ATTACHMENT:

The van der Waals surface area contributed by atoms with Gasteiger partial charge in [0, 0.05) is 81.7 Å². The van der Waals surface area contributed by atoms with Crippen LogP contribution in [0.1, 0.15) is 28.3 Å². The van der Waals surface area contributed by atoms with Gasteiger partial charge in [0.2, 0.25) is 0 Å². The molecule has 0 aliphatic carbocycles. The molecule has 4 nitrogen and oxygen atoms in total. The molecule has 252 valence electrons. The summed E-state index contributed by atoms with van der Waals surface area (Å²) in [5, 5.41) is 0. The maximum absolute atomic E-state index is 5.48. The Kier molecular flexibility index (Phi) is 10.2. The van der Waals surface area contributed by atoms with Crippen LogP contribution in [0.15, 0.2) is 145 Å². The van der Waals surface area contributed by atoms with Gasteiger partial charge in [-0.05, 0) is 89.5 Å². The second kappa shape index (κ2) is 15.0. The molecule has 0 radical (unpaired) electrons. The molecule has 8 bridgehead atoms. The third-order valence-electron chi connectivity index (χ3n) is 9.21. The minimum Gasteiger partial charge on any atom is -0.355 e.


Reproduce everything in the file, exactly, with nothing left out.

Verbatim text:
The van der Waals surface area contributed by atoms with Gasteiger partial charge in [0, 0.05) is 81.7 Å². The van der Waals surface area contributed by atoms with Crippen LogP contribution in [0.1, 0.15) is 28.3 Å². The van der Waals surface area contributed by atoms with Gasteiger partial charge in [0.2, 0.25) is 0 Å². The molecule has 0 aliphatic carbocycles. The molecule has 4 nitrogen and oxygen atoms in total. The molecule has 252 valence electrons. The summed E-state index contributed by atoms with van der Waals surface area (Å²) in [5, 5.41) is 0. The maximum absolute atomic E-state index is 5.48. The Kier molecular flexibility index (Phi) is 10.2. The van der Waals surface area contributed by atoms with Crippen LogP contribution in [0.15, 0.2) is 145 Å². The van der Waals surface area contributed by atoms with Gasteiger partial charge in [-0.05, 0) is 89.5 Å². The second kappa shape index (κ2) is 15.0. The molecule has 0 radical (unpaired) electrons. The molecule has 8 bridgehead atoms. The third-order valence-electron chi connectivity index (χ3n) is 9.21. The minimum Gasteiger partial charge on any atom is -0.355 e.